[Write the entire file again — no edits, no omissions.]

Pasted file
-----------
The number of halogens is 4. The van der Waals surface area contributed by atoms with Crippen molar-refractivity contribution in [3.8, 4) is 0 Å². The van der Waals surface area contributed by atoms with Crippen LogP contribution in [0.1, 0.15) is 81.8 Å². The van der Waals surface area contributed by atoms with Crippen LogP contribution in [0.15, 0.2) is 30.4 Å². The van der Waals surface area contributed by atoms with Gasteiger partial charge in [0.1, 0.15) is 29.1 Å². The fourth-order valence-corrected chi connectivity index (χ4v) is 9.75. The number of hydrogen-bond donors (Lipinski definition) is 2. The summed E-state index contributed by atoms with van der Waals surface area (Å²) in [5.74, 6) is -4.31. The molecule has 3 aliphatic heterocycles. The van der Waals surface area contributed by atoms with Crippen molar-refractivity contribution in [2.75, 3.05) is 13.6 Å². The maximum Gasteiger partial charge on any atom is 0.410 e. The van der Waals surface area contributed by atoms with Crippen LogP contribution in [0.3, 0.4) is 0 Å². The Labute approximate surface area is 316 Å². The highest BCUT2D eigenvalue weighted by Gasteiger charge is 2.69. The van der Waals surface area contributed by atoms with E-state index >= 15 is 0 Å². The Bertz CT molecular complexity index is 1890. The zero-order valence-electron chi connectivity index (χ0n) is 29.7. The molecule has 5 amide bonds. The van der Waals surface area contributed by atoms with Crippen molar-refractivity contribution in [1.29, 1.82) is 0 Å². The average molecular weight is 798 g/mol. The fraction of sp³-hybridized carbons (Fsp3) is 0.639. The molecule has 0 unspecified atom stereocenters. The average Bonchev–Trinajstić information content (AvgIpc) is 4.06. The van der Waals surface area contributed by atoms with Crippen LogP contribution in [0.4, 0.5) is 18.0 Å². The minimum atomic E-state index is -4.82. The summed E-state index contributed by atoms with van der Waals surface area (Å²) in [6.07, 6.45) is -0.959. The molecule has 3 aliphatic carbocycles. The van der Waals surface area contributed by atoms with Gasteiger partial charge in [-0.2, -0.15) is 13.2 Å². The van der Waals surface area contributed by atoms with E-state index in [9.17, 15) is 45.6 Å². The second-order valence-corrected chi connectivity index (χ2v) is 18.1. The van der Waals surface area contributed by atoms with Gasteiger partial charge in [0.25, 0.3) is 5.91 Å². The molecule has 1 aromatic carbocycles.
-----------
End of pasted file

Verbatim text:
The number of halogens is 4. The van der Waals surface area contributed by atoms with Crippen molar-refractivity contribution in [3.8, 4) is 0 Å². The van der Waals surface area contributed by atoms with Crippen LogP contribution in [0.1, 0.15) is 81.8 Å². The van der Waals surface area contributed by atoms with Crippen LogP contribution in [0.15, 0.2) is 30.4 Å². The van der Waals surface area contributed by atoms with Gasteiger partial charge in [0.1, 0.15) is 29.1 Å². The fourth-order valence-corrected chi connectivity index (χ4v) is 9.75. The number of hydrogen-bond donors (Lipinski definition) is 2. The summed E-state index contributed by atoms with van der Waals surface area (Å²) in [5.74, 6) is -4.31. The molecule has 3 aliphatic heterocycles. The van der Waals surface area contributed by atoms with Crippen molar-refractivity contribution in [2.75, 3.05) is 13.6 Å². The maximum Gasteiger partial charge on any atom is 0.410 e. The van der Waals surface area contributed by atoms with Crippen LogP contribution in [0.3, 0.4) is 0 Å². The Labute approximate surface area is 316 Å². The highest BCUT2D eigenvalue weighted by Gasteiger charge is 2.69. The van der Waals surface area contributed by atoms with E-state index >= 15 is 0 Å². The Bertz CT molecular complexity index is 1890. The zero-order valence-electron chi connectivity index (χ0n) is 29.7. The molecule has 5 amide bonds. The van der Waals surface area contributed by atoms with Crippen molar-refractivity contribution in [1.29, 1.82) is 0 Å². The average molecular weight is 798 g/mol. The fraction of sp³-hybridized carbons (Fsp3) is 0.639. The molecule has 0 unspecified atom stereocenters. The average Bonchev–Trinajstić information content (AvgIpc) is 4.06. The van der Waals surface area contributed by atoms with Crippen LogP contribution in [0.4, 0.5) is 18.0 Å². The minimum atomic E-state index is -4.82. The summed E-state index contributed by atoms with van der Waals surface area (Å²) in [6.07, 6.45) is -0.959. The molecule has 3 aliphatic carbocycles. The van der Waals surface area contributed by atoms with Gasteiger partial charge in [-0.2, -0.15) is 13.2 Å². The van der Waals surface area contributed by atoms with E-state index in [9.17, 15) is 45.6 Å². The second-order valence-corrected chi connectivity index (χ2v) is 18.1. The van der Waals surface area contributed by atoms with Gasteiger partial charge in [0.25, 0.3) is 5.91 Å². The molecule has 1 aromatic carbocycles.